A man is panting heavily and then falls into the snow with a thud. In the distance we see a few other men lying flat—perhaps dead. The action then cuts to nine years before. As the opening credits roll, Ajay Devgn, star and director of the film, swings, jumps, scrambles and shows off as he makes his way down a mountain face. There is no purpose to that scene except spectacle. The title song, heavy on chanting, pounds in the background.

Devgn is Shivaay, an orphan raised in the mountains who is a daredevil in the plains and on the peaks. The day job of this rough and ready adventure junkie, who grandiosely refers to himself in the third person, is to take enthusiast climbers on expeditions. One lady, awed by Shivaay, says, “Awww, he’s so hot and sexy." On the same trip he meets Olga (Erika Kaar), a Bulgarian who has spent the last few years at Delhi University. Shivaay has the good fortune of spending a night with her in a tent suspended in mid-air after a mountain mishap (an avalanche destroys the campsite). Olga, who’s rather chirpy for someone with a broken leg, has to wait it out in the Indian hill station before returning to her home country. Love, pregnancy, drama and a baby follow.

Eight-year-old Gaura (Abigail Eames) is a mini-me of her father Shivaay, nimble on her feet and daring on the mountains, but she’s also mute. Her desire to meet her mother takes the father and daughter to Bulgaria, where the story (based on a screenplay by Sandeep Srivastava) becomes a poor cousin of the hit franchise Taken. As soon as Shivaay arrives in Bulgaria, he transforms into an activist, and this is before his daughter is kidnapped by a crime ring that sells children to the flesh and organ trade. Once Gaura goes missing, Shivaay turns into a deadly killing machine, wanted by the local cops for murder.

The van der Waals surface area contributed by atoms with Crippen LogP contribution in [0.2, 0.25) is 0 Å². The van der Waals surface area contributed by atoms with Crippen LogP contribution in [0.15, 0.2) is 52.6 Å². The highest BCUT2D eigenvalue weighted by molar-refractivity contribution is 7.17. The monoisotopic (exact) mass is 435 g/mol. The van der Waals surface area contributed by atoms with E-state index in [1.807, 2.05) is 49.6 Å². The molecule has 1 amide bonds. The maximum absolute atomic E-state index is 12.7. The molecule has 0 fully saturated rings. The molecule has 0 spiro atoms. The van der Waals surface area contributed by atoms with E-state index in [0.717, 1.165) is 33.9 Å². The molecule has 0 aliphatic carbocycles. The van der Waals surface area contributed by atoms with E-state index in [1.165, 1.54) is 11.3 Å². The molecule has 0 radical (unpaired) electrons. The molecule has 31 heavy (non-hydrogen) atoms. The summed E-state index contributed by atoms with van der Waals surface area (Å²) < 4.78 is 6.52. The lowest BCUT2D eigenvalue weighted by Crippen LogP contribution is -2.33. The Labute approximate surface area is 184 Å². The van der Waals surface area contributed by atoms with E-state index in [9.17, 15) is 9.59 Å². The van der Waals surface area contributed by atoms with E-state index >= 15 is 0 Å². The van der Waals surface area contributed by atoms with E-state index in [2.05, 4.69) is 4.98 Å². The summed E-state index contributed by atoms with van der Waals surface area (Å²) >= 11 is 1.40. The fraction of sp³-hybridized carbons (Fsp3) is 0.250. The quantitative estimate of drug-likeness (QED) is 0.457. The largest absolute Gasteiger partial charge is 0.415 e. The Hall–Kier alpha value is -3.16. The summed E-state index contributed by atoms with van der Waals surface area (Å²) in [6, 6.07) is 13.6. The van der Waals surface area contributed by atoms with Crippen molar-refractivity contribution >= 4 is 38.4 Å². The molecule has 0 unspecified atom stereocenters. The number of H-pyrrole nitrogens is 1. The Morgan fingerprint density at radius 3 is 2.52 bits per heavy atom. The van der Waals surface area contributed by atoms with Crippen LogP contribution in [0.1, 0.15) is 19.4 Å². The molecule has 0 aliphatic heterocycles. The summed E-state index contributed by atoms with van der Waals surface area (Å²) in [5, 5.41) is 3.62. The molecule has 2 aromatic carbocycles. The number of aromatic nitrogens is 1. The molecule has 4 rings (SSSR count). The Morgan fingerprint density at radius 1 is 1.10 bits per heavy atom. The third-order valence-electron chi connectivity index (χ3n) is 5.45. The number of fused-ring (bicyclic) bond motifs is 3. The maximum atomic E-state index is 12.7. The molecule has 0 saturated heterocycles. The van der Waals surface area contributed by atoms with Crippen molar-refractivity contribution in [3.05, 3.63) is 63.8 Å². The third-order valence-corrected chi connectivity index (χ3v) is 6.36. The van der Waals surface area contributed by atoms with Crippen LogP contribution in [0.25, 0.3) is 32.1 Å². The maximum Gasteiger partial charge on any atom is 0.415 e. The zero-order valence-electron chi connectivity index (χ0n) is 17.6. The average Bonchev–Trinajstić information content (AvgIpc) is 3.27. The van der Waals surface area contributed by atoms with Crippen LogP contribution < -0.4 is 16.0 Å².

His only allies are two cardboard-cutout diplomats in the Indian Embassy, played by Saurabh Shukla (who inexplicably speaks in Bihari inside the Indian Embassy) and Sayyeshaa Saigal. Even as Shivaay is desperately searching for his daughter before its too late, Devgn the director takes us on a sentimental side-plot about Saigal’s character, Anu, and her relationship with her wheelchair-bound father (Girish Karnad). It’s diversions like this, and four songs in the first 40 minutes, that burden the narrative—you feel every minute of the 173 minute running time.

The Bulgarian and Russian goons are textbook representations of bad guys, and the CGI is so appalling that you can spot the computer-generated figures tumbling down mountainsides. In the romantic scene in the illuminated, dangling tent that is sliding down the crevice, the couple looks less like they are in a sensual embrace and more like they are being tossed around in a washing machine.

What works are the action scenes —ambitiously designed, well executed and often pulsating, with background music and cinematography to match. But the story interlacing the action set pieces is so lame and the motivations of the characters so illogical that the emotional thread is frayed. Erika Kaar does well with her Hindi-English dialogues, but the performance of note comes from British child actor Abigail Eames, who might be confined to screaming and making high-pitched noises to communicate, but uses the silences and her muteness to convey a great deal. Devgn has clearly put time and effort into his direction,but appears to have put less into his performance. Neither makes the grade. And let’s face it, there can only be one Liam Neeson.

Shivaay releases in theatres on Friday.

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